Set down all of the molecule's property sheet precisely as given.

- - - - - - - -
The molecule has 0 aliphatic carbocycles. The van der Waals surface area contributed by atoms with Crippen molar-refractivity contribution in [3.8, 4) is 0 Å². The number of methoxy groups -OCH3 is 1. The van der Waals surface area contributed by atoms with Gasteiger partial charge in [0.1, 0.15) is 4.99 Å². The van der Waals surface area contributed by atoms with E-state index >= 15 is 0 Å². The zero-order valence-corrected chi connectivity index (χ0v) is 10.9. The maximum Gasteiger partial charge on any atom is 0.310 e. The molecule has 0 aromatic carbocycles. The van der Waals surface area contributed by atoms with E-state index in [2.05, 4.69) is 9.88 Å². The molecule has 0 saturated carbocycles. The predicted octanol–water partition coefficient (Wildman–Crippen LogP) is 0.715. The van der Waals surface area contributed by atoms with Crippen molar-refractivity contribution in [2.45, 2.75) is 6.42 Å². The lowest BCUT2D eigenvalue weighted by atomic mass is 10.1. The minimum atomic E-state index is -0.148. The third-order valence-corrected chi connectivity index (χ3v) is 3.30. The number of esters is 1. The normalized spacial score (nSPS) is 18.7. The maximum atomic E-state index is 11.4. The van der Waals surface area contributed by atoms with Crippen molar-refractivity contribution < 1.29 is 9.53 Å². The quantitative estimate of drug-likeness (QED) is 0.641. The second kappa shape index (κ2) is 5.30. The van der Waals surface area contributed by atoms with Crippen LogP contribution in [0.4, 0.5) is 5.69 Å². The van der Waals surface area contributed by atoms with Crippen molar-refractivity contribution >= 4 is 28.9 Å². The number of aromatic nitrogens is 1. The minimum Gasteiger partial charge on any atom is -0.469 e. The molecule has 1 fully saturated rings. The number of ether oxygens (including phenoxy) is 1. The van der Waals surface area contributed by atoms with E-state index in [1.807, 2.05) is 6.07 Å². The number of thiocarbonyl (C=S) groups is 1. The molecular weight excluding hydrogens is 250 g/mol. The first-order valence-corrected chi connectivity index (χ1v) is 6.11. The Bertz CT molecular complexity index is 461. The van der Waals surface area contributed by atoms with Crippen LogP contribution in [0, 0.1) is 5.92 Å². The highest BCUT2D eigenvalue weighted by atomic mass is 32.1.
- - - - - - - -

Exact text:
The molecule has 0 aliphatic carbocycles. The van der Waals surface area contributed by atoms with Crippen molar-refractivity contribution in [3.8, 4) is 0 Å². The number of methoxy groups -OCH3 is 1. The van der Waals surface area contributed by atoms with Gasteiger partial charge in [0.1, 0.15) is 4.99 Å². The van der Waals surface area contributed by atoms with E-state index >= 15 is 0 Å². The zero-order valence-corrected chi connectivity index (χ0v) is 10.9. The maximum Gasteiger partial charge on any atom is 0.310 e. The molecule has 0 aromatic carbocycles. The van der Waals surface area contributed by atoms with E-state index in [2.05, 4.69) is 9.88 Å². The molecule has 0 saturated carbocycles. The predicted octanol–water partition coefficient (Wildman–Crippen LogP) is 0.715. The van der Waals surface area contributed by atoms with Crippen molar-refractivity contribution in [2.45, 2.75) is 6.42 Å². The lowest BCUT2D eigenvalue weighted by atomic mass is 10.1. The minimum atomic E-state index is -0.148. The third-order valence-corrected chi connectivity index (χ3v) is 3.30. The number of esters is 1. The normalized spacial score (nSPS) is 18.7. The maximum atomic E-state index is 11.4. The van der Waals surface area contributed by atoms with Crippen molar-refractivity contribution < 1.29 is 9.53 Å². The quantitative estimate of drug-likeness (QED) is 0.641. The second kappa shape index (κ2) is 5.30. The van der Waals surface area contributed by atoms with Crippen LogP contribution in [0.4, 0.5) is 5.69 Å². The van der Waals surface area contributed by atoms with Crippen molar-refractivity contribution >= 4 is 28.9 Å². The number of aromatic nitrogens is 1. The minimum Gasteiger partial charge on any atom is -0.469 e. The molecule has 1 fully saturated rings. The number of ether oxygens (including phenoxy) is 1. The van der Waals surface area contributed by atoms with E-state index in [1.807, 2.05) is 6.07 Å². The number of thiocarbonyl (C=S) groups is 1. The molecular weight excluding hydrogens is 250 g/mol. The first-order valence-corrected chi connectivity index (χ1v) is 6.11. The Bertz CT molecular complexity index is 461. The van der Waals surface area contributed by atoms with Crippen LogP contribution in [0, 0.1) is 5.92 Å². The highest BCUT2D eigenvalue weighted by atomic mass is 32.1.